It’s not the sort of book I would normally read but I did enjoy it and thought it was better than Normal People.

Book Review: The Wife and The Widow by Christian White



If you want a page-turning mystery, this one might just be for you.

This story set on a fictitious island off the Bellarine Peninsula and those of us from Melbourne will be familiar with some of the landmarks mentioned. It is told from two points of view, There is the widow, Kate whose husband is missing. When he fails to arrive home from an international conference, and is instead discovered dead on the island, Kate tries to navigate around her grief to find out what happened and instead unravels her husband’s secrets. The other point of view is the wife, Abby, a local who lives on the island and is forced to face the possibility that her husband could be a murderer.

The blurb itself is surely already intriguing enough to capture your interest and if you’ve read The Nowhere Child, you’ll understand that not all is what it seems. Indeed, I didn’t see the twist coming and when it came, I confess to scratching my head trying to work out what happened. It is quite brilliant.

Both female characters are well developed and the reader feels for them. The author weaves in themes of family, grief, and secrets and has us wondering how well one person can know another.

Give this whodunnit  a go.

Book Review: Damascus by Christos Tsiolkas



I’d heard that this book was a difficult one to read. It’s actually easy to read but the content at times, is what is difficult.

This is the story of Saul, later known as Paul who wrote the gospels and was credited with helping to establish the Christian church we know today. As you’d imagine this is an ambitious work and the research would have been mountainous.

It opens in 35 AD with Saul, initially a non-believer of Jesus. On the road to Damascus, Saul is set upon by bandits and is severely injured. I had to read this section over as it wasn’t immediately clear what had happened.  There was no reference to meeting Jesus in this section yet it is apparent that this momentous occasion was relayed to his followers as being the catalyst for Saul’s change in faith. This was the first stumble for me and I reached for the internet to get greater clarity. Is the author indicating that it was just a knock on the head and the greatest moment of the ages could have been anything other than what the known story has hinged on? I wonder.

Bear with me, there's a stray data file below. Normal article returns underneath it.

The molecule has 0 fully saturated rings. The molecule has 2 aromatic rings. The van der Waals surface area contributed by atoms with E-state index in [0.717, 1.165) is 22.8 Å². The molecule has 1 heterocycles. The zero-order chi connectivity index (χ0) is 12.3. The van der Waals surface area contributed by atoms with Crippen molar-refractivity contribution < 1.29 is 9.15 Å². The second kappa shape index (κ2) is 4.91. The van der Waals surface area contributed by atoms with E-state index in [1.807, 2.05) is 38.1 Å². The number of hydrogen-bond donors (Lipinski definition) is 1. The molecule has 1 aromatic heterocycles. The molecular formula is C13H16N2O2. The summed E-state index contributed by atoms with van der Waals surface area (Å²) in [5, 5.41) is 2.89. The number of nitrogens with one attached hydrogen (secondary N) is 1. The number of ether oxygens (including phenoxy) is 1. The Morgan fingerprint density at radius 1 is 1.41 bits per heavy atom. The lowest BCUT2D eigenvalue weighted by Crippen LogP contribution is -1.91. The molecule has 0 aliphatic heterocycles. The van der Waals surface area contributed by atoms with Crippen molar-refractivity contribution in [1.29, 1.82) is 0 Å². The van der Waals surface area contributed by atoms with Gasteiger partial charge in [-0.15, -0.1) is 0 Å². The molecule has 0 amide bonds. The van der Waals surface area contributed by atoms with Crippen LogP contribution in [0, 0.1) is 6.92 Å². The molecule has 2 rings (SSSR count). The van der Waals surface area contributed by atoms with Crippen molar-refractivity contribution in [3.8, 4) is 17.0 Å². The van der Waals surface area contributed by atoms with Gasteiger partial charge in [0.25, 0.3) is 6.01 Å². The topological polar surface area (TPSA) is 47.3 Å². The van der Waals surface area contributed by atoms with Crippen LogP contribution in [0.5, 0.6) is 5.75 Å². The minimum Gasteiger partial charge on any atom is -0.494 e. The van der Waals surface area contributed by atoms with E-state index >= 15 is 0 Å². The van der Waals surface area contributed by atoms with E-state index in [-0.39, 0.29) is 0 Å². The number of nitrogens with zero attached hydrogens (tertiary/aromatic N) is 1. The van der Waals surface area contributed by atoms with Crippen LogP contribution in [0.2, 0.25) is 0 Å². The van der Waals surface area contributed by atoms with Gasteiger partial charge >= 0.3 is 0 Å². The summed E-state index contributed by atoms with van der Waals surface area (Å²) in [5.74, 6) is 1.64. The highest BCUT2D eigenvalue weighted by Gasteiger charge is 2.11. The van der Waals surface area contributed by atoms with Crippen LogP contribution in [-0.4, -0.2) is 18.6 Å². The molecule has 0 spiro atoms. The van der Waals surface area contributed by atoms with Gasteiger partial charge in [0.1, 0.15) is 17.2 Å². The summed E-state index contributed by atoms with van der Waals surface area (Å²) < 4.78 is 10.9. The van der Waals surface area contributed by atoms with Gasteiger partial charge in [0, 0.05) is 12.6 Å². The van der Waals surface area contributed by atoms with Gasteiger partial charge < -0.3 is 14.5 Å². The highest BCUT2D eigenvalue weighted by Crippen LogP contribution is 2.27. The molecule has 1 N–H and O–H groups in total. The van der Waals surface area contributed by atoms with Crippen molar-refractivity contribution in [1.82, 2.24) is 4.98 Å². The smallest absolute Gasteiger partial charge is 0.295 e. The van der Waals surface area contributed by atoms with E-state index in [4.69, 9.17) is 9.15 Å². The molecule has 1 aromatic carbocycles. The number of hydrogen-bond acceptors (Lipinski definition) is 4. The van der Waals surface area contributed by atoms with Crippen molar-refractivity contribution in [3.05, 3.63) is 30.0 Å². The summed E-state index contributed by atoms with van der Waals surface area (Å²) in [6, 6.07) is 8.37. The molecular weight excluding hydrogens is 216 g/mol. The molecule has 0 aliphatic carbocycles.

The book is divided into sections according to years and different characters point of view. Lydia’s story and her meeting with Paul was very interesting and the suppression and lives of women on every level was well told. I enjoyed the parts from Paul’s point of view which is given to us as a young man and then as an old one.

There’s a section about Timothy who is said to have been the scribe for Saul who was illiterate. The two are incredibly close. However, the narrative from Timothy’s point of view as an old man becomes quite repetitive and long-winded and seemed to slow down the pace of the story. Perhaps it’s just me but I found myself skipping these sections. We know that Timothy loves Paul and it’s reciprocated. Did they have a homosexual relationship? It’s insinuated and weaves its way through the book. Given that the author is gay, it makes for an interesting and believable interpretation.

What the author also does well is to put us right into the filth, the stench and violence of the times where poverty is rife and human life worth little. Some of it is hard to digest but the repetition of the images for me, became diluted as the story progressed. There is little light and shade despite the span of years covered. But Tsiolkas is a writer known for his raw and sometimes brutal portrayal of life and we’ve grown to expect that the language will be profane and the descriptions to be shocking.